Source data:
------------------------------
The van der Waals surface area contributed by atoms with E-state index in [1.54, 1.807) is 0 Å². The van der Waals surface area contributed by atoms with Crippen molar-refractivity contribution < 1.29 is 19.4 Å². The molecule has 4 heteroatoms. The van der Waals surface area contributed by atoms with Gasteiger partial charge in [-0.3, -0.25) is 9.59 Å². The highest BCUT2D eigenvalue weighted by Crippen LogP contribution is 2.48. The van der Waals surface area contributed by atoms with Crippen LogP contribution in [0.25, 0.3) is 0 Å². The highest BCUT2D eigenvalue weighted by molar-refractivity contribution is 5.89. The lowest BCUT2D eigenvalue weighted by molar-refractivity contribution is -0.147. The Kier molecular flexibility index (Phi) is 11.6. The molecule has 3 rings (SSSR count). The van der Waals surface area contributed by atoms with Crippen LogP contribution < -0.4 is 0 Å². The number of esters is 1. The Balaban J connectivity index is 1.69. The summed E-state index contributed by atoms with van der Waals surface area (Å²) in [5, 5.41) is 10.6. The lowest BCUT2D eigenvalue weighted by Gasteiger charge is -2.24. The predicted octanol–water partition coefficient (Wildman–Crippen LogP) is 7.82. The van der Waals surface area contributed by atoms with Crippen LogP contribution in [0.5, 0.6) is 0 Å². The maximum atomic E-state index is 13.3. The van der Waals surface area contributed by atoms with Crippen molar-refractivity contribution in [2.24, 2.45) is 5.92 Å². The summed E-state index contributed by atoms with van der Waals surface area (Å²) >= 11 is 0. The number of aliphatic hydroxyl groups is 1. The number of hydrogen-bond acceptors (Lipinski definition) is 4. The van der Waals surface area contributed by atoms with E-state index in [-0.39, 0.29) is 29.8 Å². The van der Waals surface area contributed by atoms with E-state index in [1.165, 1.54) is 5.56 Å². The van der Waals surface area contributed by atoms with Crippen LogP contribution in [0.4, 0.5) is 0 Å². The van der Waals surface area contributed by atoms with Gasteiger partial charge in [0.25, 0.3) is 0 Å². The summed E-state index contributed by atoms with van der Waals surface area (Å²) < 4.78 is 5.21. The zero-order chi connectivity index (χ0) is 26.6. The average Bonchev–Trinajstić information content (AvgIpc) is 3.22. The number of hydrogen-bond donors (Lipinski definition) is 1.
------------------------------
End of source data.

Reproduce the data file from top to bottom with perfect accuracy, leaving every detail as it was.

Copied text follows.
The van der Waals surface area contributed by atoms with E-state index in [1.54, 1.807) is 0 Å². The van der Waals surface area contributed by atoms with Crippen molar-refractivity contribution < 1.29 is 19.4 Å². The molecule has 4 heteroatoms. The van der Waals surface area contributed by atoms with Gasteiger partial charge in [-0.3, -0.25) is 9.59 Å². The highest BCUT2D eigenvalue weighted by Crippen LogP contribution is 2.48. The van der Waals surface area contributed by atoms with Crippen LogP contribution in [0.25, 0.3) is 0 Å². The highest BCUT2D eigenvalue weighted by molar-refractivity contribution is 5.89. The lowest BCUT2D eigenvalue weighted by molar-refractivity contribution is -0.147. The Kier molecular flexibility index (Phi) is 11.6. The molecule has 3 rings (SSSR count). The van der Waals surface area contributed by atoms with Crippen LogP contribution < -0.4 is 0 Å². The number of esters is 1. The Balaban J connectivity index is 1.69. The summed E-state index contributed by atoms with van der Waals surface area (Å²) in [5, 5.41) is 10.6. The lowest BCUT2D eigenvalue weighted by Gasteiger charge is -2.24. The predicted octanol–water partition coefficient (Wildman–Crippen LogP) is 7.82. The van der Waals surface area contributed by atoms with Crippen LogP contribution in [0.5, 0.6) is 0 Å². The maximum atomic E-state index is 13.3. The van der Waals surface area contributed by atoms with Crippen molar-refractivity contribution in [2.24, 2.45) is 5.92 Å². The summed E-state index contributed by atoms with van der Waals surface area (Å²) >= 11 is 0. The number of aliphatic hydroxyl groups is 1. The number of hydrogen-bond acceptors (Lipinski definition) is 4. The van der Waals surface area contributed by atoms with E-state index in [-0.39, 0.29) is 29.8 Å². The van der Waals surface area contributed by atoms with E-state index in [1.165, 1.54) is 5.56 Å². The van der Waals surface area contributed by atoms with Crippen LogP contribution in [0.4, 0.5) is 0 Å². The van der Waals surface area contributed by atoms with Gasteiger partial charge in [0.25, 0.3) is 0 Å². The summed E-state index contributed by atoms with van der Waals surface area (Å²) < 4.78 is 5.21. The zero-order chi connectivity index (χ0) is 26.6. The average Bonchev–Trinajstić information content (AvgIpc) is 3.22. The number of hydrogen-bond donors (Lipinski definition) is 1.